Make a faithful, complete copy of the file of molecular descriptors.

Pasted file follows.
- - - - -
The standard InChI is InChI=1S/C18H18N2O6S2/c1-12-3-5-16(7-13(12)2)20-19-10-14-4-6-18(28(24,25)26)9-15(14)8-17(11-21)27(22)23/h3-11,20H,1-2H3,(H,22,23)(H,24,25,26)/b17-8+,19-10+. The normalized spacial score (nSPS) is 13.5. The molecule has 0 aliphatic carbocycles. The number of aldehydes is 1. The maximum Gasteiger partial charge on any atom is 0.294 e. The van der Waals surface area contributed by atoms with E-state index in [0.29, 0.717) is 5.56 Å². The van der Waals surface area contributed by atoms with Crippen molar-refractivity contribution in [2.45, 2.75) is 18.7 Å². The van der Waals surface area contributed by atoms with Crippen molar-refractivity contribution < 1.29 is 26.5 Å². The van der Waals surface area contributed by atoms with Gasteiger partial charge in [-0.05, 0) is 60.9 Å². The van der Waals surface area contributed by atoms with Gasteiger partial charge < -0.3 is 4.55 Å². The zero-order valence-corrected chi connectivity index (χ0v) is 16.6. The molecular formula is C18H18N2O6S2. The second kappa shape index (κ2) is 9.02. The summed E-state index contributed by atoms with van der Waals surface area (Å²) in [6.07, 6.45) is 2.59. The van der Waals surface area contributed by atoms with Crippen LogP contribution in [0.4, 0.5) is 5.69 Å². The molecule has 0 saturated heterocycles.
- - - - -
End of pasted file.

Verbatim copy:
The standard InChI is InChI=1S/C18H18N2O6S2/c1-12-3-5-16(7-13(12)2)20-19-10-14-4-6-18(28(24,25)26)9-15(14)8-17(11-21)27(22)23/h3-11,20H,1-2H3,(H,22,23)(H,24,25,26)/b17-8+,19-10+. The normalized spacial score (nSPS) is 13.5. The molecule has 0 aliphatic carbocycles. The number of aldehydes is 1. The maximum Gasteiger partial charge on any atom is 0.294 e. The van der Waals surface area contributed by atoms with E-state index in [0.29, 0.717) is 5.56 Å². The van der Waals surface area contributed by atoms with Crippen molar-refractivity contribution in [2.45, 2.75) is 18.7 Å². The van der Waals surface area contributed by atoms with Crippen molar-refractivity contribution < 1.29 is 26.5 Å². The van der Waals surface area contributed by atoms with Gasteiger partial charge in [-0.05, 0) is 60.9 Å². The van der Waals surface area contributed by atoms with Gasteiger partial charge < -0.3 is 4.55 Å². The zero-order valence-corrected chi connectivity index (χ0v) is 16.6. The molecular formula is C18H18N2O6S2. The second kappa shape index (κ2) is 9.02. The summed E-state index contributed by atoms with van der Waals surface area (Å²) in [6.07, 6.45) is 2.59. The van der Waals surface area contributed by atoms with Crippen LogP contribution in [0.4, 0.5) is 5.69 Å². The molecule has 0 saturated heterocycles.